Jul 26, 2012
New York Appellate Court Rules in Favor of AriZona Beverages Management
Cadwalader, Wickersham & Taft LLP (Cadwalader), counsel to AriZona Beverages and affiliated entities, and its co-founder and Chairman Don Vultaggio, welcomed the July 24, 2012 decision by the New York State Supreme Court Appellate Division, First Department, affirming the trial court’s opinions:
(a) Denying a motion to declare invalid the election by Beverage Marketing USA (“BMU”) to purchase the shares of co-founder John Ferolito;
(b) Denying Mr. Ferolito and his family’s motion to compel the Company to make cash distributions of “60% of the AriZona Entities’ net income”; and
(c) Denying Mr. Ferolito and his family’s motion to disqualify Cadwalader as counsel.
“The cumulative effect of these decisions places this case in the best possible position for prompt judicial resolution. It secures the ongoing and effective current management of the company and ensures that the company has a bright future in New York”, stated Lou Solomon, counsel to AriZona. This decision, taken together with the First Department’s 2010 affirmance of Justice Shulman’s decision upholding the validity of transfer restrictions limiting the rights of shareholders to sell their shares, reaffirms the importance in New York of the freedom of contract without allowing the abuse of contracts to game the system.
In affirming the validity of BMU’s election to purchase the shares of Mr. Ferolito, the Appellate Division foiled his attempt to force Mr. Vultaggio and his family to bear 100% of the cost of any such purchase. Mr. Ferolito had argued that pursuant to an Owners’ Agreement, he, as a shareholder, had to agree to the election by the Company. The Appellate Division held there was “no merit to this position” and that, absent an explicit agreement to the contrary, allowing “a shareholder who commences a judicial dissolution proceeding” to “continue to assert management rights with respect to the corporation’s right of election . . . would thwart the statutory purpose of promoting the continuation of corporate enterprises”. The Appellate Division further explained that Ferolito’s argument “would fly in the face of logic as well as the purposes of the statutory scheme enacted by the Legislature”. This determination confirms that, as Justice Shulman stated in one of the affirmed decisions, Mr. Ferolito’s current status is that of a “shareholder in name only”. In re Dissolution of Penepent Corp., 96 N.Y.2d 186, 192 (2001).
The Appellate Division similarly foiled Mr. Ferolito’s attempt to force the Company to make substantial distributions to him. The Company argued that “the decision not to distribute profits was necessitated by Ferolito’s actions” and that “the money would be necessary to purchase Ferolito’s BMU shares”. The Appellate Division affirmed the denial of this motion because it was a “successive” summary judgment motion and there were disputed issues of fact. In denying disqualification, the Appellate Division also reaffirmed that despite numerous attempts over 4 years to do so, Ferolito could not disrupt the Company’s decision to choose its own counsel, Cadwalader. The Court explained that “[i]n these circumstances, where the non-petitioning shareholder [Mr. Vultaggio] runs the day-to-day operations of the corporation threatened with dissolution, any ‘differing interest’ with respect to [an election to purchase shares] does not necessarily require separate counsel” and “one law firm can adequately represent both BMU and Vultaggio under these circumstances.”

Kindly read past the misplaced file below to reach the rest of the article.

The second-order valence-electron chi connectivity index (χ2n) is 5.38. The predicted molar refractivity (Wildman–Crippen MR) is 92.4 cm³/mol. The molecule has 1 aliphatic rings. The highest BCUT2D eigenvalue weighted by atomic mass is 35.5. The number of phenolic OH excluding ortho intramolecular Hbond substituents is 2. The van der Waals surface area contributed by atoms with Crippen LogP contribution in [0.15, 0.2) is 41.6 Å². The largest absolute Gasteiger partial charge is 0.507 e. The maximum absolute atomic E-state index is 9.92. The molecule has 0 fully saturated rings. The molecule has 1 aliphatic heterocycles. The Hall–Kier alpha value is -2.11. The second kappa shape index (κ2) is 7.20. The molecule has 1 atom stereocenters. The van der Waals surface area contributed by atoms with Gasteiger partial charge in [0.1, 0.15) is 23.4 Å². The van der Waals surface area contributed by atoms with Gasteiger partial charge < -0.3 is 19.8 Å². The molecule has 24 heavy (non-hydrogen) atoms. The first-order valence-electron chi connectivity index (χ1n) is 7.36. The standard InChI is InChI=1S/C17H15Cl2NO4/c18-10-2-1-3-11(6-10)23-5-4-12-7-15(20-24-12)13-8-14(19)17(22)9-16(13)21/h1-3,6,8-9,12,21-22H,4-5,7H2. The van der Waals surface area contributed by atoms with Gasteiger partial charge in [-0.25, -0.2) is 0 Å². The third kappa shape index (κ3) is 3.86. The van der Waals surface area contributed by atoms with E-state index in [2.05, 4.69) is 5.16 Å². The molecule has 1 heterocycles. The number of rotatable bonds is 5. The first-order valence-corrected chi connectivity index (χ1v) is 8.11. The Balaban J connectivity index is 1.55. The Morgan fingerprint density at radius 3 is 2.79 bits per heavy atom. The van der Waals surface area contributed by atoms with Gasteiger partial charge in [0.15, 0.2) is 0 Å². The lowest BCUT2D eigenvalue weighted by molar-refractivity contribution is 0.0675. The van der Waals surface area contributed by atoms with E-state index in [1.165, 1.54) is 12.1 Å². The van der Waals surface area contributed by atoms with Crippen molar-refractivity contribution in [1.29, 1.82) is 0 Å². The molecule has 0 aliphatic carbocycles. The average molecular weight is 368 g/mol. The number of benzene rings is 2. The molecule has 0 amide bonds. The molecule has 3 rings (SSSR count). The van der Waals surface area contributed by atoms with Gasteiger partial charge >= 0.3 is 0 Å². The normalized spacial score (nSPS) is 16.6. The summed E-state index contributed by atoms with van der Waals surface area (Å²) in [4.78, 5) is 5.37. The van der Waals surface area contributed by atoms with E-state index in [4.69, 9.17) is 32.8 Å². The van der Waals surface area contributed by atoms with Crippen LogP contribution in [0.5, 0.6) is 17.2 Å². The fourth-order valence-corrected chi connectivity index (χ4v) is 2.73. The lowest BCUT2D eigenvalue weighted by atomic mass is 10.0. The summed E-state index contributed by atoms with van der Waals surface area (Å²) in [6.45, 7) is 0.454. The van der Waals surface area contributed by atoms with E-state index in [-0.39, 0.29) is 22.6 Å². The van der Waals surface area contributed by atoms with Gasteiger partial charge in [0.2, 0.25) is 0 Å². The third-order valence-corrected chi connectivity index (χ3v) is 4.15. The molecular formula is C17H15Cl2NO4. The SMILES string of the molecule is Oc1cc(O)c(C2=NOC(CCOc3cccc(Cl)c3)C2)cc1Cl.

Finally, the Appellate Division reversed on the law the order of Justice Shulman that granted the Company’s motion to dismiss a common-law dissolution claim that had been filed by the John Ferolito, Jr. Grantor Trust, a non-voting shareholder. The Court found that, “it does not appear” as though the Legislature intended the statute “to be the exclusive remedy for aggrieved shareholders”. Justice Shulman had dismissed that claim without prejudice and the Appellate Division’s order will now allow the Trust’s claim, which the Company believes to be baseless, to be determined before or together with any valuation issues. Mr. Solomon stated that the Trust’s claims “are patently ridiculous” and “we want to go to a prompt trial”.
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